Like an OpenTable for guided activities and food crawls, Peek(free; iOS) provides direct booking service straight from the app or website. Its real strength lies in its carefully curated content—all outings are vetted by Peek staff or trusted tastemakers. Take a quick personality quiz for customized suggestions.
Why Foodies Love It: Unique offerings—a dinner cruise on the Thames in London; a coffee plantation visit in Maui—are the rule, not the exception.
This month the country’s famed wine region hosts Napa Valley Arts in April, complete with pop-up exhibits, special tastings, and exclusive events at area wineries—many of which have permanent world-class art collections. A few highlights: A free tour of Silverado Vineyards’ collection of Belle Epoche posters and plein air paintings (April 10, 17); the Yountville Art, Sip, & Stroll, with works from 50 regional artists (April 12); and “Celebrating Woodstock,” a special exhibit of photos celebrating the 45th anniversary of the iconic music event, on view at Markham Vineyards (opens April 19). Click here for a complete line-up.
Brooke Porter Katz is an Associate Editor at Travel + Leisure. Follow her on Twitter at @brookeporter1.
As a general rule, yes, as long as you keep your items in the sealed plastic bag from Duty Free. Some countries (South Africa and Argentina included) will confiscate liquids over 3.4 ounces in secondary, at-gate security checks; duty-free items, however, should be exempt. Until recently, if you had a connecting flight in the European Union or the U.S., you would have to either stow your purchases in your checked bag as you switched planes or toss them. But the introduction of new liquid scanners in the EU and the relaxing of such rules in the States (thank you, TSA) mean that you can now carry these items on board.
Most good restaurants in the United States expect to turn over a table two to three times each night—that means they anticipate a party of two will stay for about an hour and 45 minutes (four-tops are usually allotted two hours). So once you’ve paid your bill, try not to spend the next hour nursing your final sip of wine. Internationally, diners enjoy a more leisurely pace. In Italy, for instance, experts say it’s virtually impossible to overstay your welcome. In countries from Australia and China to Argentina, meals typically run a full two to three hours. If you don’t know the protocol, look to the waitstaff for cues. They’ll let you know when your time’s up.
Q: Are there any foods that will help me fight jet lag? —George Frank, Brooklyn, N.Y.
A: Even more than foreign-transaction fees and data-roaming charges, jet lag is the bane of international travelers. Resetting your internal clock to a new time zone can be a days-long process. Fortunately, there are ways to ease yourself onto a new schedule—and what you eat and drink can play a key role.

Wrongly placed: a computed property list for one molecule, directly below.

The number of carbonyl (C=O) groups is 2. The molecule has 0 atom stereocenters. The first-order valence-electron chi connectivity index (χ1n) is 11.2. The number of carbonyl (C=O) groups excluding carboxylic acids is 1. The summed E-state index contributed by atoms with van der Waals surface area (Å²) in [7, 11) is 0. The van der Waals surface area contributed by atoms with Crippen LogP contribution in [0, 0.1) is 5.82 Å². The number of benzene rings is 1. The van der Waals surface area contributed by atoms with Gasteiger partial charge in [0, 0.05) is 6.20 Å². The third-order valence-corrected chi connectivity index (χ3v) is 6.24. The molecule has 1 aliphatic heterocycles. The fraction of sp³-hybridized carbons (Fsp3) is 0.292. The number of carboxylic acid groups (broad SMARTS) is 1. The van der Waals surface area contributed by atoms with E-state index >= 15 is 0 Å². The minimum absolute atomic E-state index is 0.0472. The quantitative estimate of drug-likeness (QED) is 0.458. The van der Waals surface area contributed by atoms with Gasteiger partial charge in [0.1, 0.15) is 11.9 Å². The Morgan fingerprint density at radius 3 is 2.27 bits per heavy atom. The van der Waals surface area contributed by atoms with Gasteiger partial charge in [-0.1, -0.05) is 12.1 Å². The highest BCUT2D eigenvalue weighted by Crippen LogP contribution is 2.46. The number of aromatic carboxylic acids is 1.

New York City: Burrata with lox; buffalo skate wings: Amanda Freitag takes greasy-spoon food to new heights at Empire Diner($$), a reboot of the Chelsea landmark. The 65-seat Brooklyn Fare Manhattan($$$$) has finally opened, bringing the outer borough’s most coveted reservation to Hell’s Kitchen.
Philadelphia: Expect two spots in May from the increasingly prolific Michael Solomonov and Steve Cook (Zahav): Abe Fisher ($$$), inspired by Jewish cuisine from Europe, the U.S., and Canada, and the casual Israeli-style hummusiyaDizengoff ($).
The tealike beverage is a favorite Argentinean tradition (even Pope Francis loves it), but it comes with a set of unwritten rules. Juan Carlos Cremona, owner of La Martina de Areco (54-23/2645-5011), a café in San Antonio de Areco, outside Buenos Aires, explains the ritual.
1. In groups, a cebador (leader) is chosen to serve everyone. He or she heats water to just below the boiling point, then pours it into a flask.
2. The gourd—a dried squash or a wood-lined metal goblet—holds the ground yerba maté leaves. Purists use a sieve to remove twigs.
3. The cebadormoistens the grounds to release the flavor, inserts a bombilla (straw), adds more water, and passes the gourd to the first drinker.
4. On your turn, sip with gusto. Some add sugar or honey, but real gauchos take it amargo—bitter. When done, say “gracias” and pass it along.
5. Hungry? Locals often enjoy their maté with galletas dulces (sweet pastries).
In Melbourne, the latest wave of buzzy restaurants and bars share a common menu item: virtue.
One more reason to love Australia’s second city: a string of new establishments that are on a mission to pay it forward—without force-feeding the matter. Boho-chic hangout Shebeen serves up a globe-trotting menu of craft beers and cocktails, then hands 100 percent of its profits to charities in developing countries. Order a Sri Lanka–made Sinha Stout, for example, to support Room to Read, which helps develop children’s literacy skills throughout Asia and Africa.